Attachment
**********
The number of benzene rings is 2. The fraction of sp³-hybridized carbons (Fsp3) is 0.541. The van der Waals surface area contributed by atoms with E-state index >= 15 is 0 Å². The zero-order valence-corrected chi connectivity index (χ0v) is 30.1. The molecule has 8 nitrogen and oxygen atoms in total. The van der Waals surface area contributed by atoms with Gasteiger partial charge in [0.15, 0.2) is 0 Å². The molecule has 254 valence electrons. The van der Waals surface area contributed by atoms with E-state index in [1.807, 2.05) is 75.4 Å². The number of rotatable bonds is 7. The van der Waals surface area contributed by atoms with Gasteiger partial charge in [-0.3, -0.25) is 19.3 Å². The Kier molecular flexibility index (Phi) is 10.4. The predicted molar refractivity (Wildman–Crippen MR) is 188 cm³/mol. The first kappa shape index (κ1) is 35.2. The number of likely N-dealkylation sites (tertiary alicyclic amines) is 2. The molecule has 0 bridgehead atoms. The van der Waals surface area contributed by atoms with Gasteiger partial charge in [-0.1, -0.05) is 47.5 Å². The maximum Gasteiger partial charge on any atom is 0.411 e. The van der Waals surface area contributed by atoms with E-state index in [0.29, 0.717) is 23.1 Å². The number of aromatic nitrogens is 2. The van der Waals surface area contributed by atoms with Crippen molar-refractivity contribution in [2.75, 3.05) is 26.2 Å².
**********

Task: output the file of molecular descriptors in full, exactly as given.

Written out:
The number of benzene rings is 2. The fraction of sp³-hybridized carbons (Fsp3) is 0.541. The van der Waals surface area contributed by atoms with E-state index >= 15 is 0 Å². The zero-order valence-corrected chi connectivity index (χ0v) is 30.1. The molecule has 8 nitrogen and oxygen atoms in total. The van der Waals surface area contributed by atoms with Gasteiger partial charge in [0.15, 0.2) is 0 Å². The molecule has 254 valence electrons. The van der Waals surface area contributed by atoms with E-state index in [1.807, 2.05) is 75.4 Å². The number of rotatable bonds is 7. The van der Waals surface area contributed by atoms with Gasteiger partial charge in [-0.3, -0.25) is 19.3 Å². The Kier molecular flexibility index (Phi) is 10.4. The predicted molar refractivity (Wildman–Crippen MR) is 188 cm³/mol. The first kappa shape index (κ1) is 35.2. The number of likely N-dealkylation sites (tertiary alicyclic amines) is 2. The molecule has 0 bridgehead atoms. The van der Waals surface area contributed by atoms with Gasteiger partial charge in [-0.1, -0.05) is 47.5 Å². The maximum Gasteiger partial charge on any atom is 0.411 e. The van der Waals surface area contributed by atoms with E-state index in [0.29, 0.717) is 23.1 Å². The number of aromatic nitrogens is 2. The van der Waals surface area contributed by atoms with Crippen molar-refractivity contribution in [2.75, 3.05) is 26.2 Å².